Works of art #11, #12, #13, #14, #15, #16
Piece: Les Demoiselles d’Avignon
Artist: Pablo Picasso
About: Perhaps the most famous example of cubism painting, dating back to 1907. All background detail has been removed to ensure nothing interferes with the impact of the subject, five naked women. In fact, it’s only through the name of the painting that we know it’s setting (on a street famous for its brothel in Barcelona). It’s a huge piece, eschewing traditional form and composition, instead favouring geometrical shapes to make up African masks.
Piece: The Starry Night
Artist: Vincent van Gogh
About: Beautiful swirls and an intense colour palette have ensured this painting is famous across the globe. Van Gogh painted the scene from his window at Saint-Paul asylum, but you wouldn’t recognise the view; the village was invented to frame the scene and provide some (much needed) order for the swirling expression above. Gogh preferred the night as it was “much more alive and richly coloured than the day.”
Piece: The Dream
Artist: Henri Rousseau
About: This was Rousseau’s first painting to receive acclaim, but he didn’t have long to glory in it, as he passed a few months later. Rousseau wasn’t burdened by an understanding of art theory and he developed his own unique look, featuring highly stylised jungle scenes. Rousseau wrote a poem to accompany the piece, but it didn’t add much for me.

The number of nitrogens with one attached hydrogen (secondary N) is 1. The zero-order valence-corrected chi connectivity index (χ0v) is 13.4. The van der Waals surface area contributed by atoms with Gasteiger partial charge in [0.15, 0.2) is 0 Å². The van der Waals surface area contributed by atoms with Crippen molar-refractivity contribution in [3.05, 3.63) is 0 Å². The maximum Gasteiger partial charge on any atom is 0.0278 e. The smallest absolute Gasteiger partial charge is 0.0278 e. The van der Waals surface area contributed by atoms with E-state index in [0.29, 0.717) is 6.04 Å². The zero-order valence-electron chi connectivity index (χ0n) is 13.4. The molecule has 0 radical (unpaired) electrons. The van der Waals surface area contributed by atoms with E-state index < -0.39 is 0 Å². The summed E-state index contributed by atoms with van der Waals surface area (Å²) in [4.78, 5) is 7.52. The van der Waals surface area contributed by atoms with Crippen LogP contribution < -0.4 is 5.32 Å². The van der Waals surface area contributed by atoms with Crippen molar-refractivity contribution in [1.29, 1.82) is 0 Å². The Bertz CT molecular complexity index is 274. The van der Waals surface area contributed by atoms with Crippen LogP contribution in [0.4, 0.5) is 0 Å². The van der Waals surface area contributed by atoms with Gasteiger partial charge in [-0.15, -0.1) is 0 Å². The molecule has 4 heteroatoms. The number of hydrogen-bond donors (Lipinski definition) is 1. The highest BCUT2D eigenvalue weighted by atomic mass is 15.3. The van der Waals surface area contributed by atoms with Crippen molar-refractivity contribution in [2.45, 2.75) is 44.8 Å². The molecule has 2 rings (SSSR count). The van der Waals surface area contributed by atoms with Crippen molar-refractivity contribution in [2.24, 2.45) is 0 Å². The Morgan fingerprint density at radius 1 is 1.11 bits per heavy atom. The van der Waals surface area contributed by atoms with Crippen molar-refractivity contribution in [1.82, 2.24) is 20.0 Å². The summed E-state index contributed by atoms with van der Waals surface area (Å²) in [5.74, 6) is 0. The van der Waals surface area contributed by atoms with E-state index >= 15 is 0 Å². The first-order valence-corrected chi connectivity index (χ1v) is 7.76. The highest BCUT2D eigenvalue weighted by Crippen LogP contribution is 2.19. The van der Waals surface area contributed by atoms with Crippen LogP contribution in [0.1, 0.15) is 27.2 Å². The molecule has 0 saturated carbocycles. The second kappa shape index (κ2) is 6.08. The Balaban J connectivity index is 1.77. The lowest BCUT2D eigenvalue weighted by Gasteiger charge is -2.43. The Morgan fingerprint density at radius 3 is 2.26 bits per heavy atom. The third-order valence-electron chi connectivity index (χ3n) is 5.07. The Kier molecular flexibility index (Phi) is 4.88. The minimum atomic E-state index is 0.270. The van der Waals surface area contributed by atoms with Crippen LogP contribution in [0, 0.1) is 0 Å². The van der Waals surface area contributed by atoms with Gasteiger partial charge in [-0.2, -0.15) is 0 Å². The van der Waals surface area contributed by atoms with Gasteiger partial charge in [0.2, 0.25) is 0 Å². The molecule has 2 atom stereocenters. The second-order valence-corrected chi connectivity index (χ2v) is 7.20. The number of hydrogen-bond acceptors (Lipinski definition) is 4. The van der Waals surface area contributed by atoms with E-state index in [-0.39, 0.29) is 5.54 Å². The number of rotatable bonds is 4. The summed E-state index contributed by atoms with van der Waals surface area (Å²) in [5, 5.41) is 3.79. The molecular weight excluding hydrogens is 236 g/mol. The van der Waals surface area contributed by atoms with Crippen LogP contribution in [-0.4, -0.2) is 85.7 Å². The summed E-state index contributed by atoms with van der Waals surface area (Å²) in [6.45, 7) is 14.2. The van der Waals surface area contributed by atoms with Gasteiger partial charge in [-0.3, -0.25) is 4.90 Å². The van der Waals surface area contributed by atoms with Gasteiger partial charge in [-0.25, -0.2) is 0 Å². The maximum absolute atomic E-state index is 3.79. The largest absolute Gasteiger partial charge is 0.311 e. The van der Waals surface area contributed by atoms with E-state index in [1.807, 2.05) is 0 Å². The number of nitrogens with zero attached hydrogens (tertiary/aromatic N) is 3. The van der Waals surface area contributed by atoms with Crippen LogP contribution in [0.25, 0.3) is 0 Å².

Piece: The Lovers
Artist: Reni Magritte
About: This surrealist painting is almost as iconic as Dali’s clocks. Magritte has emulated the cinematic hero/heroine kiss, but he subverts the form by shrouding their entire faces with cloth. Frustrated desires are a common theme in his work, and the fabric barrier here is a perfect example.
Piece: Young Woman with a Water Pitcher
Artist: Johannes Vermeer
About: This one features on the front cover of my Gombrich’s Story of Art book, so it has been top of mind throughout this whole challenge. Vermeer aimed to paint the ideal woman, in an ideal home. The image is one of harmony, with balanced shapes and colours. It dates back to 1660 and is painted in oil on canvas.
Piece: Campbell’s Soup Cans
Artist: Andy Warhol
About: When first exhibited, Warhol’s 32 soup cans were placed onto shelves installed into the gallery to look like a supermarket. Each one shows of a type of soup Campbell’s was making at the time. Warhol was positive about modern life, and whilst some people read it as a celebration (or even a slight) on consumerism, it’s not generally considered as one. In fact, people close to him state it was simply a product close to his heart.